Seed round success with Replique: Navigating finding the right investors for a startup

By Alisson Peña in an interview with Max Siebert, Co-Founder of Replique

Embarking on the thrilling ride of startup funding, every entrepreneur knows that securing investment is a pivotal milestone. In this blog post, Max Siebert, Co-founder of our now spin-off Venture Team Replique, shares the challenges, triumphs, and valuable insights gained along the way as they became investor ready, found the perfect investors, and leveraged their strengths. A must-read for anyone seeking to navigate the exciting and unpredictable world of startup funding!

To start off, a look at the current fundraising environment: how difficult is it really to raise a seed round?

Max: Looking back, it is important to consider the different factors that shape fundraising from our setup, company profile, and environment. In the current economic environment, it seems to be way more challenging for startups to raise money than it had been 2 years ago. Business cases are challenged more intensively, for example regarding break-even points. On the one hand, our setup coming from a big corporate BASF, needs at least an explanation. On the other hand, Chemovator has established a very good and growing network of investors, which eases fundraising. Finally, it is the business model which defines the target group of investors. Whereas for example B2B startups with a SaaS model (which is not our business model) benefit from a great investor ecosystem, other business models might not fit into current investment trends. Although fundraising as a newcomer might be challenging due to the lack of prior experience, beginning the journey backed by Chemovator offers a valuable head start.

How did you prepare to become investor ready, as in going out there and actually talking to investors?

Max: First, we began to explore the investor landscape to find the right fit for our business and business model. The second step was to understand their expectations and requirements for investment and to continuously focus our efforts on forming an awesome team, creating traction, and winning customers, building a good business plan, etc. Ultimately, we created a pitch deck. This is a very iterative process, and based on feedback from investors, stakeholders, and friends, we started with a first version and then improved it many times. Some of the iterations even led to a complete pivot of the narrative and deck, which also shows the importance of storytelling and finding the right selling points.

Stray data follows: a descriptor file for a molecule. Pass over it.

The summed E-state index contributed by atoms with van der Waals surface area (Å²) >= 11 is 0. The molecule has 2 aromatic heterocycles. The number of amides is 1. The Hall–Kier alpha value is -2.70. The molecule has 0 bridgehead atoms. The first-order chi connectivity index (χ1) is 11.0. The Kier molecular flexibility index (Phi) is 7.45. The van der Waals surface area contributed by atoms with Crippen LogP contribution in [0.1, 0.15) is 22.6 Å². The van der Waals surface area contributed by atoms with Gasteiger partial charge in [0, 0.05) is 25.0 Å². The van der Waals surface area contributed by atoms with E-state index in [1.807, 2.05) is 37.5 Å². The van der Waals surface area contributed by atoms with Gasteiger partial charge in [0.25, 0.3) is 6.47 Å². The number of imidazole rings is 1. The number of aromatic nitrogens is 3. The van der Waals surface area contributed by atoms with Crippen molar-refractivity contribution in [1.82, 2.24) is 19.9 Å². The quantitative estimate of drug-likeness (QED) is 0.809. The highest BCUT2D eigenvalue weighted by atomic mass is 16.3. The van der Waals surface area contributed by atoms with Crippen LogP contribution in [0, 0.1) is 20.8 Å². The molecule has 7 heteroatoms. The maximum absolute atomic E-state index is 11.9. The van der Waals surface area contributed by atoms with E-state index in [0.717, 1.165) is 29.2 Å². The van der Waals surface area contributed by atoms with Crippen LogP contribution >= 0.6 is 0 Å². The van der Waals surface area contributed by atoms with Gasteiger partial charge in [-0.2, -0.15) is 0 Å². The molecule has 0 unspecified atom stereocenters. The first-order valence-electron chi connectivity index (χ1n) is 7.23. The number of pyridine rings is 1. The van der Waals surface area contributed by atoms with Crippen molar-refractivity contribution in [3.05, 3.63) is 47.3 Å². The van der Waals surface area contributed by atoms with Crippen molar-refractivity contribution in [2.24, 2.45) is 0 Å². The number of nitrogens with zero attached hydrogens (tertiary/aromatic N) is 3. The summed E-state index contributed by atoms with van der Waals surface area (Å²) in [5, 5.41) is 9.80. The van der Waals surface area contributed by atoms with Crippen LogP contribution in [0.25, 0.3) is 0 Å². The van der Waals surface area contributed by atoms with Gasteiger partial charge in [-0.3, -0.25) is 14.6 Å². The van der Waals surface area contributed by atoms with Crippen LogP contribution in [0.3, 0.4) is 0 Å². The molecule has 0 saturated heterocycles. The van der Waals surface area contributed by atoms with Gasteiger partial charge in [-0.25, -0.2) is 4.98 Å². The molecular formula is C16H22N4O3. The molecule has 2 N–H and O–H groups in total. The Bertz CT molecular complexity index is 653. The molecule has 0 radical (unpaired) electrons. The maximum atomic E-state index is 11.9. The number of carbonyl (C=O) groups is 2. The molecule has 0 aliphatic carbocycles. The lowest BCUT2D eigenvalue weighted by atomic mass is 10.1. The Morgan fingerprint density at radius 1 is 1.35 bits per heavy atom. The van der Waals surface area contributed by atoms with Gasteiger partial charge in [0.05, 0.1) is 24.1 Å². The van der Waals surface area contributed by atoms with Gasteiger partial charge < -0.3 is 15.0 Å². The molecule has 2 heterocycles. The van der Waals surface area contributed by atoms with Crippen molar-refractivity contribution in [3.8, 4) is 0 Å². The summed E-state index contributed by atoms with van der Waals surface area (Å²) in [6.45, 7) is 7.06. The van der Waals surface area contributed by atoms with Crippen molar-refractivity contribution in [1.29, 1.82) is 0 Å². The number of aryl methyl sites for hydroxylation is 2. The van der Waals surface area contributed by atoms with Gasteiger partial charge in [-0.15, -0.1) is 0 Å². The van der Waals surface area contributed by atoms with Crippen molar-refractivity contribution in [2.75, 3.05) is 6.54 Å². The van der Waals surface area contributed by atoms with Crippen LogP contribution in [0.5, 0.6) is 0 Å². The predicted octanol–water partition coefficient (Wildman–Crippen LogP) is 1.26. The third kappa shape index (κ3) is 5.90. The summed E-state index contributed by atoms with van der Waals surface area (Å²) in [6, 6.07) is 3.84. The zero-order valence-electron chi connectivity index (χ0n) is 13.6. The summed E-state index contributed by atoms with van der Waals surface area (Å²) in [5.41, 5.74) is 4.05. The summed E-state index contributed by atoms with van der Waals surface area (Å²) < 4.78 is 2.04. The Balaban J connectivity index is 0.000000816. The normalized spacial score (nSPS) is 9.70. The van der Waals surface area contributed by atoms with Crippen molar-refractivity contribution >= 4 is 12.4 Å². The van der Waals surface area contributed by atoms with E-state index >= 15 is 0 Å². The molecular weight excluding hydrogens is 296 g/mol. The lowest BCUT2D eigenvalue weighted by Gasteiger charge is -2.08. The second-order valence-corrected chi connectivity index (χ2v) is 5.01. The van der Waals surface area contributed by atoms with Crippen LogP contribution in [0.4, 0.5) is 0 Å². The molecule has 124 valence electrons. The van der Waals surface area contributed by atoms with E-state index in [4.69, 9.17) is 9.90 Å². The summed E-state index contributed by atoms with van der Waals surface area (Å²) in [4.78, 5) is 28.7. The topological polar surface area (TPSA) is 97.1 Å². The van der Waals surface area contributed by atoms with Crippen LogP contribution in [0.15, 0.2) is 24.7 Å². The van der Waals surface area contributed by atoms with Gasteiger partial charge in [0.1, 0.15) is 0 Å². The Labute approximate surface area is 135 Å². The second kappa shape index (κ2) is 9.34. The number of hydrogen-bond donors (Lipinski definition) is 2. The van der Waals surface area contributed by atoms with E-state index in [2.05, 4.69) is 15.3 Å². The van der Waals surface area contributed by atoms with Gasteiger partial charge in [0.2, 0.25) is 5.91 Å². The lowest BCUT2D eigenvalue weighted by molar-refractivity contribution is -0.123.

During the financing round, what key aspects of Replique did investors find most compelling? How do you plan to leverage those strengths to further differentiate your startup in the market?

Max: I think we could show a good customer base and that we really have sound knowledge of how to approach the market. Originating from a large corporate we know and understand our customers and what kind of services they find appealing and how they work. And this is what we will keep striving for in the future: delivering quality and a wholesome solution, which is easily consumable by large and small customers. In addition to that we are leveraging our very good partner ecosystem, especially in the field of material science, which many of our competitors completely underestimate or do not have access to.

Can you share some insights on how you found the right investors for Replique? Is there anything specific they bring to the table beyond financial support that can benefit your startup?